Back in Westeros, Sansa has married Tyrion (his prostitute love, Shae, is not happy), Cersei is betrothed to Loras (her father’s idea), Littlefinger has traveled to The Eyrie to marry Lysa Arryn, Arya escapes The Brotherhood Without Banners only to be captured by The Hound, and Robb has convinced his uncle Edmure to marry one of Walder Frey’s daughters to apologize for not marrying one himself (and to get enough men to attack Casterly Rock, home of the Lannisters). And so we end up at The Twins for Edmure and Rosalind Frey’s wedding. Despite the Starks being guests under Frey’s roof (something held sacred in Westeros), Robb, Talisa, and Catelyn are brutally slain (and I mean brutally…though is it strange that the hardest part for me was when Robb’s direwolf, Grey Wind, died?). Frey and Roose Bolton made a secret deal with Tywin Lannister (remember those letters?) to commit this act – Frey for revenge and Bolton to become Warden of the North in place of the Starks (who now, as far as most of the country is concerned, is without any male heirs). The Hound, who planned on ransoming Arya to her brother, manages to keep her from the carnage (though later she mercilessly kills a Frey heard bragging about his part in the slaughter).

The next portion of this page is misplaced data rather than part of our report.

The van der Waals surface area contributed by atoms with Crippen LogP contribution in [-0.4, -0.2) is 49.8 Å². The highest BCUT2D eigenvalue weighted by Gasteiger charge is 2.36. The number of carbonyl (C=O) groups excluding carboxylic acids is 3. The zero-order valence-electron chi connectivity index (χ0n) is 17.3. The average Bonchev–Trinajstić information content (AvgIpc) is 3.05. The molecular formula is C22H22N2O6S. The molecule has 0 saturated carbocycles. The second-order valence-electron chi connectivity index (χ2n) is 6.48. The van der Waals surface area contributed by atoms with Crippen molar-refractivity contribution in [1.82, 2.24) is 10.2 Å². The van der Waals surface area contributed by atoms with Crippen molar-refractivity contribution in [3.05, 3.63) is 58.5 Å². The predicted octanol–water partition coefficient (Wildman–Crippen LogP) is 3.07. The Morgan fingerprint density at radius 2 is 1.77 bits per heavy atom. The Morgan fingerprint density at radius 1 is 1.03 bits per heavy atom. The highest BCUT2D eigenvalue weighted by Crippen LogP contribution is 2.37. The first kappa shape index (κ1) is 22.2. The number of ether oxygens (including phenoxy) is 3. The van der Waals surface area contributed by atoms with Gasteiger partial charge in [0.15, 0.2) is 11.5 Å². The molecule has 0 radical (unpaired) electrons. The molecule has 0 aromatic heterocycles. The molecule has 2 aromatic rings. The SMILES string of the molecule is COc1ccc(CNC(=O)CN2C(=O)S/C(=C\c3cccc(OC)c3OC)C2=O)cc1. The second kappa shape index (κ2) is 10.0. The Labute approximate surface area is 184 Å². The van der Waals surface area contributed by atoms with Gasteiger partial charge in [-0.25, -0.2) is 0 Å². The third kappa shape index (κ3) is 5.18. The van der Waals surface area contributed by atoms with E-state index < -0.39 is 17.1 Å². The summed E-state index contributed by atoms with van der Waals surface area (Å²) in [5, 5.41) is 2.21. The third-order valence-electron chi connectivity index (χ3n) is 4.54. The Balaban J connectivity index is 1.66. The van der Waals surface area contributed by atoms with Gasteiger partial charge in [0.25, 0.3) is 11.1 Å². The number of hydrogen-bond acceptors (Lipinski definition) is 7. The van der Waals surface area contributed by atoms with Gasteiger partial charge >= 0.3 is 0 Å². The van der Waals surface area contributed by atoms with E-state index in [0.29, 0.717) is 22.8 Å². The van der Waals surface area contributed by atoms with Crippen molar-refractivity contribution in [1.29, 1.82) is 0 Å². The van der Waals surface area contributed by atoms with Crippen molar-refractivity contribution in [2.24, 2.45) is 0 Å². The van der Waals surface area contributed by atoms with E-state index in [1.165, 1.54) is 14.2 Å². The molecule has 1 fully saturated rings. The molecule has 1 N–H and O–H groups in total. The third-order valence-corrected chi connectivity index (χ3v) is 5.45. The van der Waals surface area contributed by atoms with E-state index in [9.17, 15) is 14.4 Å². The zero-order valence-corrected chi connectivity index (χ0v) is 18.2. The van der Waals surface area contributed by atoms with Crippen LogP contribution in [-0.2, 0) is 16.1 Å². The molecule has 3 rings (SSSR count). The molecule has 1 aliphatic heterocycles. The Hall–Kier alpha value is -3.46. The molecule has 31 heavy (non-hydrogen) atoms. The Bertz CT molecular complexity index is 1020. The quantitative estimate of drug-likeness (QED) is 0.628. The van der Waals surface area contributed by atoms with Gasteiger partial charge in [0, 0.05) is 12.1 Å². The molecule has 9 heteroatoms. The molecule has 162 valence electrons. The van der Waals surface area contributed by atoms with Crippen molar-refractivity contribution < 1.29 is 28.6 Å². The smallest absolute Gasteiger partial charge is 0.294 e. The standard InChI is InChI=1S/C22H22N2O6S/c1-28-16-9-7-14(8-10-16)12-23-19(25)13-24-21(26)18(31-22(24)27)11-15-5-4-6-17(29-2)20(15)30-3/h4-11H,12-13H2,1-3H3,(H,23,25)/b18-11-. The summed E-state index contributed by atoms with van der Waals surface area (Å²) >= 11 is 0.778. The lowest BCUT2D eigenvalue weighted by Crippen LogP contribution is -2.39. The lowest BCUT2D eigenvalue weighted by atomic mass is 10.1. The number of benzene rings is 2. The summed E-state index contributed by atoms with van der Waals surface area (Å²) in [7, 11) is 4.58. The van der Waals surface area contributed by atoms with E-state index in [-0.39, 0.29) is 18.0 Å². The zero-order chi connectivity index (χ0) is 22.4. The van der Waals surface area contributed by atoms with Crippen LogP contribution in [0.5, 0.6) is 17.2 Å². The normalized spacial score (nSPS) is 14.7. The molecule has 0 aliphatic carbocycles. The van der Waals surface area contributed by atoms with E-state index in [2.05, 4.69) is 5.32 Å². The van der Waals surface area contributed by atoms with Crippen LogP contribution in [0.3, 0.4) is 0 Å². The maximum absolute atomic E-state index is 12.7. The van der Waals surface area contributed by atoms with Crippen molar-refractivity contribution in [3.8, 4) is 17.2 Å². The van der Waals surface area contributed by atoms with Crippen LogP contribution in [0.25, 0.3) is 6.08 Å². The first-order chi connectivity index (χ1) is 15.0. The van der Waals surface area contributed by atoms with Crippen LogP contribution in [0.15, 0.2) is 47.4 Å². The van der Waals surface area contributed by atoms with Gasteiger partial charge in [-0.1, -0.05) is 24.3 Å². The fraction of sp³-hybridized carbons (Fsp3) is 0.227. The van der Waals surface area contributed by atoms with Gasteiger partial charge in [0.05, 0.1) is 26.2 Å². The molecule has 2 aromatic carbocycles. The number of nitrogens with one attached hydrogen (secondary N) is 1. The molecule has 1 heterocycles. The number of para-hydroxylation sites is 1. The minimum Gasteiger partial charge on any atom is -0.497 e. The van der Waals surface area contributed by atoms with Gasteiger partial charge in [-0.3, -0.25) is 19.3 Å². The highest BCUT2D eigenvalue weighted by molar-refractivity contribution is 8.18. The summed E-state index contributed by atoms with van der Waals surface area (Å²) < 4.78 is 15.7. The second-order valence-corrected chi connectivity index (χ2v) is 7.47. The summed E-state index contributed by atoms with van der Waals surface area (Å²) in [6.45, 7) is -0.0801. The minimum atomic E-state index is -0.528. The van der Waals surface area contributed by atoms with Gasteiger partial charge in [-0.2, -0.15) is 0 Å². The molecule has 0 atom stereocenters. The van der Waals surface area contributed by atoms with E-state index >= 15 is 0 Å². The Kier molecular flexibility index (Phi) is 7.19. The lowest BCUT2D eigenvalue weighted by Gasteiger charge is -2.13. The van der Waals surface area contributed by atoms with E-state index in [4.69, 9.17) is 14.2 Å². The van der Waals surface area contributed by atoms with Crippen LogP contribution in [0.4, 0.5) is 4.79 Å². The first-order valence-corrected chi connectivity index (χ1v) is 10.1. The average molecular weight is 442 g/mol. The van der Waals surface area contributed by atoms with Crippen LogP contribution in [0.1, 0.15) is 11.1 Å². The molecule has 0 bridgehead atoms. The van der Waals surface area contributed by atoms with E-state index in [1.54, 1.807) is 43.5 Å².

Whew…that was a lot of ground to cover! Though I do agree that it is the best season of the series so far, season three is not without a few flaws. The show often appears to have trouble getting Stannis’ character right (he’s not always consistent) and was there really a need for so many Theon torture scenes? Nitpicks aside, however, this is some of Dany’s best stuff, and one of my favorite story arcs from any season is that involving Brienne and Jaime, two incredibly complicated and fascinating characters. Oh, and we were introduced to The Queen of Thorns – it’s hard to top that!